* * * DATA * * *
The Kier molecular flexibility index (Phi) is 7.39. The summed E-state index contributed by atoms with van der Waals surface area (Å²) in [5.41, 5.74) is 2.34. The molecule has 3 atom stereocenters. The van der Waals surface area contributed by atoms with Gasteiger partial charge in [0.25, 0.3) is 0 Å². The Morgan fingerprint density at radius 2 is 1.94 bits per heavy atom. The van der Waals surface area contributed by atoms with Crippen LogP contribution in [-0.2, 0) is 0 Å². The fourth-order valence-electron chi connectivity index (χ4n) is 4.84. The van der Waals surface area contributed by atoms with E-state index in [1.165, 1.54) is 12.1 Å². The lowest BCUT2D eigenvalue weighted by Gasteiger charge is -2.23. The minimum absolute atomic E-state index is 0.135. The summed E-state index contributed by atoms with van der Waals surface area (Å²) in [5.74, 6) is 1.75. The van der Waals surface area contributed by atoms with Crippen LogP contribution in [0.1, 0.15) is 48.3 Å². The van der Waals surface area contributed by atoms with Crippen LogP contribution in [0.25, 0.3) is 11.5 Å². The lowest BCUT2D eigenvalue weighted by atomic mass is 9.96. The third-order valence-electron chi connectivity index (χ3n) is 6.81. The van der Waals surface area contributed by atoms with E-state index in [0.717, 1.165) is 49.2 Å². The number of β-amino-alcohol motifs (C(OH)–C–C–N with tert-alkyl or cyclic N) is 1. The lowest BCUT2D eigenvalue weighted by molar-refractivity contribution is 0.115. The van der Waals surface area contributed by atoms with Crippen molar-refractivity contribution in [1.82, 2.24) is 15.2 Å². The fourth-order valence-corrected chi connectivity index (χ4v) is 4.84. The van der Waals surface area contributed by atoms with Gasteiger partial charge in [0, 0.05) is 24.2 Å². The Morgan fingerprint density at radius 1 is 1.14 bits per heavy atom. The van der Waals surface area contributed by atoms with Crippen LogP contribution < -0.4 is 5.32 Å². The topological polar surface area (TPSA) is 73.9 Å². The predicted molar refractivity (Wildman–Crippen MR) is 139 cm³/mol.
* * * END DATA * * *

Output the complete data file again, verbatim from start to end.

The Kier molecular flexibility index (Phi) is 7.39. The summed E-state index contributed by atoms with van der Waals surface area (Å²) in [5.41, 5.74) is 2.34. The molecule has 3 atom stereocenters. The van der Waals surface area contributed by atoms with Gasteiger partial charge in [0.25, 0.3) is 0 Å². The Morgan fingerprint density at radius 2 is 1.94 bits per heavy atom. The van der Waals surface area contributed by atoms with Crippen LogP contribution in [-0.2, 0) is 0 Å². The fourth-order valence-electron chi connectivity index (χ4n) is 4.84. The van der Waals surface area contributed by atoms with E-state index in [1.165, 1.54) is 12.1 Å². The lowest BCUT2D eigenvalue weighted by Gasteiger charge is -2.23. The minimum absolute atomic E-state index is 0.135. The summed E-state index contributed by atoms with van der Waals surface area (Å²) in [5.74, 6) is 1.75. The van der Waals surface area contributed by atoms with Crippen LogP contribution in [0.1, 0.15) is 48.3 Å². The van der Waals surface area contributed by atoms with Crippen LogP contribution in [0.25, 0.3) is 11.5 Å². The lowest BCUT2D eigenvalue weighted by atomic mass is 9.96. The third-order valence-electron chi connectivity index (χ3n) is 6.81. The van der Waals surface area contributed by atoms with E-state index in [0.717, 1.165) is 49.2 Å². The number of β-amino-alcohol motifs (C(OH)–C–C–N with tert-alkyl or cyclic N) is 1. The lowest BCUT2D eigenvalue weighted by molar-refractivity contribution is 0.115. The van der Waals surface area contributed by atoms with Crippen molar-refractivity contribution in [1.82, 2.24) is 15.2 Å². The fourth-order valence-corrected chi connectivity index (χ4v) is 4.84. The van der Waals surface area contributed by atoms with Gasteiger partial charge in [0, 0.05) is 24.2 Å². The Morgan fingerprint density at radius 1 is 1.14 bits per heavy atom. The van der Waals surface area contributed by atoms with Crippen LogP contribution < -0.4 is 5.32 Å². The topological polar surface area (TPSA) is 73.9 Å². The predicted molar refractivity (Wildman–Crippen MR) is 139 cm³/mol.